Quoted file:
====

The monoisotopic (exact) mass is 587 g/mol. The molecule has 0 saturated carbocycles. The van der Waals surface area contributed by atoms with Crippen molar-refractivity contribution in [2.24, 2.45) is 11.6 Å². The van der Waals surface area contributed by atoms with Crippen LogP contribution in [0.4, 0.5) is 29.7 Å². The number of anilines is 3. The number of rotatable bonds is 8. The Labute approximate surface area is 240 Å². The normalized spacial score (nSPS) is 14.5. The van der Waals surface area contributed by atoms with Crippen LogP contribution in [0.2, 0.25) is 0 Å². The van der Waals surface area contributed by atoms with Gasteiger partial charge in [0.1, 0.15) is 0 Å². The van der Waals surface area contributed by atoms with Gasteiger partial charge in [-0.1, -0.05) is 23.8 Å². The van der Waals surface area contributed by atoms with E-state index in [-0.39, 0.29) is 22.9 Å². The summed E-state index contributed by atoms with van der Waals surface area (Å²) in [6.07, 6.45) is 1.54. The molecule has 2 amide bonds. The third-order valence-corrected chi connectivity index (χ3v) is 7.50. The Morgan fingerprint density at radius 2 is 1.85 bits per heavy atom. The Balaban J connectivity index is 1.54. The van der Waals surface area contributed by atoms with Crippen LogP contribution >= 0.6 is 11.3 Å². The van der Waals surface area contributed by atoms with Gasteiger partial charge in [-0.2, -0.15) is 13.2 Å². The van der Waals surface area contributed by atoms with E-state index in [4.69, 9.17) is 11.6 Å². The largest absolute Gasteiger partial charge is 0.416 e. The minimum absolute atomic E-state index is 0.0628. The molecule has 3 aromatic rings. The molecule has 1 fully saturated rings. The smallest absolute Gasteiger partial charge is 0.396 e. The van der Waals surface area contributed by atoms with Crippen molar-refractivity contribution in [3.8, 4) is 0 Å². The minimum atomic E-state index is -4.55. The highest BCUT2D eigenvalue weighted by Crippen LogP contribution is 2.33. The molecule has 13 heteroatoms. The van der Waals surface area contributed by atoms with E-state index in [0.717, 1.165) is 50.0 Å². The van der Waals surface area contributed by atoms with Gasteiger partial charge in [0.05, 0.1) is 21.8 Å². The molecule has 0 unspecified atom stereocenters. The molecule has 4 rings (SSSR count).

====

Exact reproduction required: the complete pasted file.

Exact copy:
The monoisotopic (exact) mass is 587 g/mol. The molecule has 0 saturated carbocycles. The van der Waals surface area contributed by atoms with Crippen molar-refractivity contribution in [2.24, 2.45) is 11.6 Å². The van der Waals surface area contributed by atoms with Crippen LogP contribution in [0.4, 0.5) is 29.7 Å². The number of anilines is 3. The number of rotatable bonds is 8. The Labute approximate surface area is 240 Å². The normalized spacial score (nSPS) is 14.5. The van der Waals surface area contributed by atoms with Crippen LogP contribution in [0.2, 0.25) is 0 Å². The van der Waals surface area contributed by atoms with Gasteiger partial charge in [0.1, 0.15) is 0 Å². The van der Waals surface area contributed by atoms with Gasteiger partial charge in [-0.1, -0.05) is 23.8 Å². The van der Waals surface area contributed by atoms with E-state index in [-0.39, 0.29) is 22.9 Å². The summed E-state index contributed by atoms with van der Waals surface area (Å²) in [6.07, 6.45) is 1.54. The molecule has 2 amide bonds. The third-order valence-corrected chi connectivity index (χ3v) is 7.50. The Morgan fingerprint density at radius 2 is 1.85 bits per heavy atom. The Balaban J connectivity index is 1.54. The van der Waals surface area contributed by atoms with Crippen LogP contribution >= 0.6 is 11.3 Å². The van der Waals surface area contributed by atoms with Gasteiger partial charge in [-0.2, -0.15) is 13.2 Å². The van der Waals surface area contributed by atoms with E-state index in [4.69, 9.17) is 11.6 Å². The largest absolute Gasteiger partial charge is 0.416 e. The minimum absolute atomic E-state index is 0.0628. The molecule has 3 aromatic rings. The molecule has 1 fully saturated rings. The smallest absolute Gasteiger partial charge is 0.396 e. The van der Waals surface area contributed by atoms with Crippen molar-refractivity contribution in [3.8, 4) is 0 Å². The minimum atomic E-state index is -4.55. The highest BCUT2D eigenvalue weighted by Crippen LogP contribution is 2.33. The molecule has 13 heteroatoms. The van der Waals surface area contributed by atoms with E-state index in [0.717, 1.165) is 50.0 Å². The van der Waals surface area contributed by atoms with Gasteiger partial charge in [0.05, 0.1) is 21.8 Å². The molecule has 0 unspecified atom stereocenters. The molecule has 4 rings (SSSR count).